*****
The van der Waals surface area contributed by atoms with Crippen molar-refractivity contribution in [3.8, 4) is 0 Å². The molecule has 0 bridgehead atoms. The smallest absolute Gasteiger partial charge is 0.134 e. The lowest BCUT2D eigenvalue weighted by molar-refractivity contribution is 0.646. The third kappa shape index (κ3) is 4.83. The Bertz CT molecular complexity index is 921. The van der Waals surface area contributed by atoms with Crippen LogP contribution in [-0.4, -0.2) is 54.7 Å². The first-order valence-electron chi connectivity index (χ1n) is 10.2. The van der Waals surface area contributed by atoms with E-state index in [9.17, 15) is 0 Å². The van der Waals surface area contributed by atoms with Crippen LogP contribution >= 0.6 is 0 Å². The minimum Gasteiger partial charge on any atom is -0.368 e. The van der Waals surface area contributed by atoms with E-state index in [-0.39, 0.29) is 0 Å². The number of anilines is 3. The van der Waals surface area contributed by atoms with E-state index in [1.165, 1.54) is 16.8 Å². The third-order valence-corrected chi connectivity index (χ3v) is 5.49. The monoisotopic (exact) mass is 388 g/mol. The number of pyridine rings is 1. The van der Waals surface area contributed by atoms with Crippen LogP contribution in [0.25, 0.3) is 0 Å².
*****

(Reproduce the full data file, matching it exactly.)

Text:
The van der Waals surface area contributed by atoms with Crippen molar-refractivity contribution in [3.8, 4) is 0 Å². The molecule has 0 bridgehead atoms. The smallest absolute Gasteiger partial charge is 0.134 e. The lowest BCUT2D eigenvalue weighted by molar-refractivity contribution is 0.646. The third kappa shape index (κ3) is 4.83. The Bertz CT molecular complexity index is 921. The van der Waals surface area contributed by atoms with Crippen LogP contribution in [-0.4, -0.2) is 54.7 Å². The first-order valence-electron chi connectivity index (χ1n) is 10.2. The van der Waals surface area contributed by atoms with E-state index in [9.17, 15) is 0 Å². The van der Waals surface area contributed by atoms with Crippen LogP contribution >= 0.6 is 0 Å². The minimum Gasteiger partial charge on any atom is -0.368 e. The van der Waals surface area contributed by atoms with E-state index in [-0.39, 0.29) is 0 Å². The number of anilines is 3. The van der Waals surface area contributed by atoms with E-state index in [1.165, 1.54) is 16.8 Å². The third-order valence-corrected chi connectivity index (χ3v) is 5.49. The monoisotopic (exact) mass is 388 g/mol. The number of pyridine rings is 1. The van der Waals surface area contributed by atoms with Crippen LogP contribution in [0.25, 0.3) is 0 Å².